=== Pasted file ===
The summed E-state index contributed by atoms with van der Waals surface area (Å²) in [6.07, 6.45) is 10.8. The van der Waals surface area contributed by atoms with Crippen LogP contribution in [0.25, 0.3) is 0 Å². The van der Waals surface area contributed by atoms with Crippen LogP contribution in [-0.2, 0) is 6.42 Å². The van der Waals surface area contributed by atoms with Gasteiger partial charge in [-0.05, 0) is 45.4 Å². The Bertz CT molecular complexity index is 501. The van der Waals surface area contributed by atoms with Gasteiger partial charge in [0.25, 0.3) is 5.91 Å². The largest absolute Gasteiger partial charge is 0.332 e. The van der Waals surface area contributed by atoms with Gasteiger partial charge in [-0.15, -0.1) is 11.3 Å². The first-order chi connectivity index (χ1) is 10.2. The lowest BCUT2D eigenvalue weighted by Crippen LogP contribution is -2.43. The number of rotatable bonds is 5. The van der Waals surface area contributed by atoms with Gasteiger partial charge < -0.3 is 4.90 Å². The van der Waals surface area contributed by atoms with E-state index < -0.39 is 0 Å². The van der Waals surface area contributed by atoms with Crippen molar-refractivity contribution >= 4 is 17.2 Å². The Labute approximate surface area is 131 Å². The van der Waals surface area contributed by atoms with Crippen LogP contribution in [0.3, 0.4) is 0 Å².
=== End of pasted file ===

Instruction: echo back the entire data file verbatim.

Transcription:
The summed E-state index contributed by atoms with van der Waals surface area (Å²) in [6.07, 6.45) is 10.8. The van der Waals surface area contributed by atoms with Crippen LogP contribution in [0.25, 0.3) is 0 Å². The van der Waals surface area contributed by atoms with Crippen LogP contribution in [-0.2, 0) is 6.42 Å². The van der Waals surface area contributed by atoms with Gasteiger partial charge in [-0.05, 0) is 45.4 Å². The Bertz CT molecular complexity index is 501. The van der Waals surface area contributed by atoms with Gasteiger partial charge in [0.25, 0.3) is 5.91 Å². The largest absolute Gasteiger partial charge is 0.332 e. The van der Waals surface area contributed by atoms with Gasteiger partial charge in [-0.15, -0.1) is 11.3 Å². The first-order chi connectivity index (χ1) is 10.2. The lowest BCUT2D eigenvalue weighted by Crippen LogP contribution is -2.43. The number of rotatable bonds is 5. The van der Waals surface area contributed by atoms with Gasteiger partial charge < -0.3 is 4.90 Å². The van der Waals surface area contributed by atoms with E-state index < -0.39 is 0 Å². The van der Waals surface area contributed by atoms with Crippen molar-refractivity contribution >= 4 is 17.2 Å². The Labute approximate surface area is 131 Å². The van der Waals surface area contributed by atoms with Crippen LogP contribution in [0.3, 0.4) is 0 Å².